Ascension & St. Mark
Wise County, Texas Welcomes All
Morning Prayer: 9:30
Children's Sunday School
Please join us.
5094 US HWY 380
Bridgeport, TX 76426
Between Decatur and Bridgeport on the north side of US HWY 380.
Anglican worship differs from many other traditions with its greater structure and its expectation of significant participation by the congregation. This guide is intended to assist newcomers quickly become familiar and comfortable with the worship service.
Keep your service leaflet open and ready for use at all times. It contains “cues” about what comes next and what your role will be.
Anglicans in general: (a) stand to sing, hear the Gospel, recite the Creed, (b) kneel for prayer , confession, and much of communion, and (c) sit to learn and meditate. The service leaflet provides direction.
Communion is offered every Sunday. All baptized Christians, including children, are welcome to receive the Sacrament of Holy Communion at the altar. To receive the Bread, cup your hands together, palms open and lifted. To receive the Wine, assist the server in guiding the chalice to your lips. If you do not want to receive wine, cross your arms over your chest. If you choose to not share the common cup, hold the bread in your cupped hands. The server will dip it into the Wine for you. Anyone not receiving the Sacrament is welcome to receive a blessing at the altar rail; please indicate that intent by crossing your arms over your chest. You are free to remain in the pew if you do not wish to receive Communion or a blessing at the altar.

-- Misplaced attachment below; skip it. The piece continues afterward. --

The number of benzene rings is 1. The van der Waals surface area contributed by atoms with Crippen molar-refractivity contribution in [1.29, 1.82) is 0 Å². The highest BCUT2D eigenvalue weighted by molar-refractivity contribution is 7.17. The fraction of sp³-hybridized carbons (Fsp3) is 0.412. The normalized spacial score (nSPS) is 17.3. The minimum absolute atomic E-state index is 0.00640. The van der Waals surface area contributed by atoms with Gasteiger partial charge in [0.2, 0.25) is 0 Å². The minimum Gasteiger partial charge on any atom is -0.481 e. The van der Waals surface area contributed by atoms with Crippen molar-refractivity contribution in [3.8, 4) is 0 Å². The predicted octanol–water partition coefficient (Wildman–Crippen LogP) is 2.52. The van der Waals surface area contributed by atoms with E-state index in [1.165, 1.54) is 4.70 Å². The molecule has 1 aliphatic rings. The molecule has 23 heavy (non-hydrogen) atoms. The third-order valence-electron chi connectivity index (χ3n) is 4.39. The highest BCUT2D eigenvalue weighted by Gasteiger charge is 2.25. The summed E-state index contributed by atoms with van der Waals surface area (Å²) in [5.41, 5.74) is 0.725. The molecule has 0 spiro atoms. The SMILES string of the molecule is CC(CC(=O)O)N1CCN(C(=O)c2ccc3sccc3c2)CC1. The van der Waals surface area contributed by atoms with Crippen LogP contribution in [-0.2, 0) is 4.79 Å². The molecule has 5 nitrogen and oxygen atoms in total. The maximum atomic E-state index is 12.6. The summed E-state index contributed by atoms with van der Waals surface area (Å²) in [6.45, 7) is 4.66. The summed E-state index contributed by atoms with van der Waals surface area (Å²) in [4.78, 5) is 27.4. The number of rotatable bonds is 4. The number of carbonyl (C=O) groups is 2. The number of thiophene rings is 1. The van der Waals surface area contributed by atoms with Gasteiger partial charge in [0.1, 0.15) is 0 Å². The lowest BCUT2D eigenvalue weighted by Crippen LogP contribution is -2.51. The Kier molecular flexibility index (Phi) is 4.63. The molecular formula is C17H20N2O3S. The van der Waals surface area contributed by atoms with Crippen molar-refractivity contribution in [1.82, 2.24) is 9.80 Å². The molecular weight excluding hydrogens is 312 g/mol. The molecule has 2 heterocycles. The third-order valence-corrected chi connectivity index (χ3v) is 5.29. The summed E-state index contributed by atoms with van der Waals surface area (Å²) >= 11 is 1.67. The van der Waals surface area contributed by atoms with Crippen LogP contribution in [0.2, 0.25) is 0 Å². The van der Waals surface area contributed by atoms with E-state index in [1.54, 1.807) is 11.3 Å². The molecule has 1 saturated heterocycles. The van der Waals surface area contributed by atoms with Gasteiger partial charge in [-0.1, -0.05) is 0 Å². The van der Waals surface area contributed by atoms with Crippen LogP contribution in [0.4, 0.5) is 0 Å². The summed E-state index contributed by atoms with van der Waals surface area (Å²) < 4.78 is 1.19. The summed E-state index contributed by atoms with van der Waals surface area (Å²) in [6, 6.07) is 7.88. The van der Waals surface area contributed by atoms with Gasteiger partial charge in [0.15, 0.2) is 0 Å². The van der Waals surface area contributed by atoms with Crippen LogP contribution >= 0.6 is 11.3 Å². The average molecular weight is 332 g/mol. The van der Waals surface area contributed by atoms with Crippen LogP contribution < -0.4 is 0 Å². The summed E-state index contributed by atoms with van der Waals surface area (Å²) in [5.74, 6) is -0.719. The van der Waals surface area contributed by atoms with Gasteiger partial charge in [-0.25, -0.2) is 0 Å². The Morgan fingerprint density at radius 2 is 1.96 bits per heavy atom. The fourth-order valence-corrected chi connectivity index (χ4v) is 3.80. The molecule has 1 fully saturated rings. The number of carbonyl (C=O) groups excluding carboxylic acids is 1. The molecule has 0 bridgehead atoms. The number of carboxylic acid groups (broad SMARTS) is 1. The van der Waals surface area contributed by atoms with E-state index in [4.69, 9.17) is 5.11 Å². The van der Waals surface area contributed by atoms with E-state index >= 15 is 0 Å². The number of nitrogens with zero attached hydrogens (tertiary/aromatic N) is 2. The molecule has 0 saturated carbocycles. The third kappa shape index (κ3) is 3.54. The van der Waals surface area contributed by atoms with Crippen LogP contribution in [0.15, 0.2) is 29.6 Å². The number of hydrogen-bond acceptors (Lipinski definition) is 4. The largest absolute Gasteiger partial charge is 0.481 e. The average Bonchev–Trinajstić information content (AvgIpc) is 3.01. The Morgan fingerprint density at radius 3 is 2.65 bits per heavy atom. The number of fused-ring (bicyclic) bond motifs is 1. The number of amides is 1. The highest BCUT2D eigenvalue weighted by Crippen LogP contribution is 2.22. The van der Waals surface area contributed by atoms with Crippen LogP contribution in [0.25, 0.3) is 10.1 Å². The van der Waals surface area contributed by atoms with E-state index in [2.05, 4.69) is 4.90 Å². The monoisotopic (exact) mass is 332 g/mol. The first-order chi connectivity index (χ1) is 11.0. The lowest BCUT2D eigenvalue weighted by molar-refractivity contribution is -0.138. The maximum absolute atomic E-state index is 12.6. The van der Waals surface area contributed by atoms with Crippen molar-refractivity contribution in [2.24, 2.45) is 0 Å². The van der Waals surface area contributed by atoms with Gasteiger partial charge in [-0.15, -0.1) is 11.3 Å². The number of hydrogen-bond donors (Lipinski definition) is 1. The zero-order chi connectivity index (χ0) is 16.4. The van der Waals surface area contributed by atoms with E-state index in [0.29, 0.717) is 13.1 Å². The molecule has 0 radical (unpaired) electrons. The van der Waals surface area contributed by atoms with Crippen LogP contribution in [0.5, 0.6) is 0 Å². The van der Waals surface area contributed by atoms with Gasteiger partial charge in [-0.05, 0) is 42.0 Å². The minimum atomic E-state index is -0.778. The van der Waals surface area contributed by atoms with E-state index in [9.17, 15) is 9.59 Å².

Gestures such as crossing oneself, bowing as the Cross passes your row, kneeling, etc. are intended to enhance worship and do not serve as a mark of piety. If you’re not comfortable doing these things, it is not required. Each of these gestures has deep roots in tradition and are used because they have deep meaning to the individual worshipper.
Making the sign of the cross is an ancient tradition dating back to the earliest days of Christianity. It is used in homage to the sacrifice of Jesus on the cross and our participation with him by virtue of our baptism.
Bowing as the cross passes and kneeling are almost universal ritual gestures of homage, honor, reverence and worship. References to kneeling in both the Old and New Testaments remind us that kneeling is an ancient sign that expresses worship, respect, willing obedience, prayer, reverence, petition, supplication and homage.
Everything in the service—dress, gestures, words—is done for a reason. To gain a deeper understanding of this, we recommend that you talk to others or the priest. Remember that we were once new, too! Your questions remind us of why we worship as Anglicans. That’s a good thing!
Many people in our parish are not Anglicans from birth, having chosen this tradition as adults. We hope that you, as they have before you, find this a deeply satisfying way to offer your worship to God.
Should you wish to know more about the Anglican Church or how one becomes an Anglican, the priest will gladly answer your questions and suggest the way to membership.